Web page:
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Business drama unfolds at Miami Arena auction


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Business drama unfolds at Miami Arena auction

Susan Stabley

August 13, 2004

South Florida Business Journal


Moments after Palm Beach County investor Glenn Straub outbid parking lot magnate Hank Sopher for the Miami Arena on Tuesday, the new owner was shuffled backstage by auction officials to sign documents.


Sopher, whose $25 million proposition to the city March 2 for the 15-year-old arena sparked the auction, conceded to Straub's $28.01 million offer after 23 minutes of heated bidding.


A swarm of media milled around, asking Sopher and Miami Mayor Manny Diaz: Who was that guy? The man was a mystery in Miami.


Not so in Wellington, where Straub is not a stranger, but the controversial owner of Palm Beach Polo and Country Club. Nor is he unknown in Dania Beach, where he is the president of Broward Yachts.


When Straub returned before the news cameras, he disclosed he had just spoken with Mayor Diaz for the first time. Instead of announcing plans for a massive redevelopment, he said he wants to use the 347,177-square-foot facility and keep most of its employees. He said he's eying a niche market for conventions and events too small for the AmericanAirlines Arena and too big for area hotels, hoping to book the 16-year-old building 105 days a year.


"I would say the price is a very fair price," Straub said. "Buying from the government works for us."


The underused 14,696-seat arena opened in 1988 as the venue for the Miami Heat, then the Florida Panthers and the University of Miami's men's basketball team, before those teams moved to newer facilities. The sale of the arena frees up funding that could be used for a proposed Florida Marlins ballpark next to the Orange Bowl. Convention development tax dollars would be rerouted from paying off the debt on the arena.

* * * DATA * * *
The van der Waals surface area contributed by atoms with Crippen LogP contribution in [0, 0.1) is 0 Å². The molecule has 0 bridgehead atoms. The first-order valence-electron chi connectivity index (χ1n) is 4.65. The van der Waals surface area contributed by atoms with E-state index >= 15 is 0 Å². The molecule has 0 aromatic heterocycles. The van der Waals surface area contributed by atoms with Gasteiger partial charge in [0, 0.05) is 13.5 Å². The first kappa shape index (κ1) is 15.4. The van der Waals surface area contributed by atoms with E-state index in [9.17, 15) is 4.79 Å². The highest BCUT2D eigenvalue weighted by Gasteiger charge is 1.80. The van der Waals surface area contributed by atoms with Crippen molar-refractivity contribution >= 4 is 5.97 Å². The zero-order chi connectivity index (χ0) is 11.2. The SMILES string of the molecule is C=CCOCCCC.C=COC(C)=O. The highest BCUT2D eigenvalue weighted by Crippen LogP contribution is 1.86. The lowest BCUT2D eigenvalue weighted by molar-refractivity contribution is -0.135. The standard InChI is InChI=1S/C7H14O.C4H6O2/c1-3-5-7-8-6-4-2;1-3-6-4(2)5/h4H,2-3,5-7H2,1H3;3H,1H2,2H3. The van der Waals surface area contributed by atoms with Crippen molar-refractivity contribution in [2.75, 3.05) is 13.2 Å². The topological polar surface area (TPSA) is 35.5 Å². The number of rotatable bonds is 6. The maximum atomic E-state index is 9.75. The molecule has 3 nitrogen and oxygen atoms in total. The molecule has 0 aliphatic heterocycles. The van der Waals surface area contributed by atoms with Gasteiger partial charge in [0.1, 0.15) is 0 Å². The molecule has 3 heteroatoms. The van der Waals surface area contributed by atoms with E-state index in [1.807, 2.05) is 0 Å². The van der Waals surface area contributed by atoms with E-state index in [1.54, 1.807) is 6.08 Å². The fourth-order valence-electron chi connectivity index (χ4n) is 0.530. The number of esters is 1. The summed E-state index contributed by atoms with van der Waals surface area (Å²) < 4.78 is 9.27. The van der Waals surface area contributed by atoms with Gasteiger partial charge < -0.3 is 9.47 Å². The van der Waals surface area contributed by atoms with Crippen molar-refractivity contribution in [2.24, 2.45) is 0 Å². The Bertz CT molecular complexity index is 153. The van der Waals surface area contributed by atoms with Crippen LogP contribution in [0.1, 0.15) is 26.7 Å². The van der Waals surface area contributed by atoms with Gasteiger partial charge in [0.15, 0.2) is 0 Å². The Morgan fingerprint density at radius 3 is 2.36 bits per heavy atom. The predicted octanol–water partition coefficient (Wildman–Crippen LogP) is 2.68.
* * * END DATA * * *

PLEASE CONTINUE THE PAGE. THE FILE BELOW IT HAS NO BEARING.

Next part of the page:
Sopher was the only other active bidder and a third of his required $3 million deposit will be held in escrow as a backup if Straub does not close on Sept. 21. The pair bid against each other during a live auction held at the arena by Pompano Beach-based Fisher Auction Co.


Sopher attempted to scare off his challenger with counter bids that raised the price in big leaps, sometimes by more than $100,000.


Straub matched each, typically upping the ante by $10,000 at a time. At one point, Sopher switched seats, so he could turn and lock eyes with Straub.


Sopher finally conceded with a handshake and an offer to partner on any future development.


"He's not a speculator like us," he said of Straub.


E-mail Miami-Dade real estate/international business writer Susan Stabley at sjstabley@bizjournals.com.

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Odd, I thought the county was hoping to use the new Marlins stadium for conventions and other events.


Yes, the Arena has been sold to a private party. The city owned the Miami Arena.


Here is the convention chain now:


Miami Arena

AA Arena/Office Depot Center

Convention Centers


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Guest Moneyball

minor league teams don't work down here. look at the hockey's manatees they left before the season was over. i think this guy has no plan and he's nuts.

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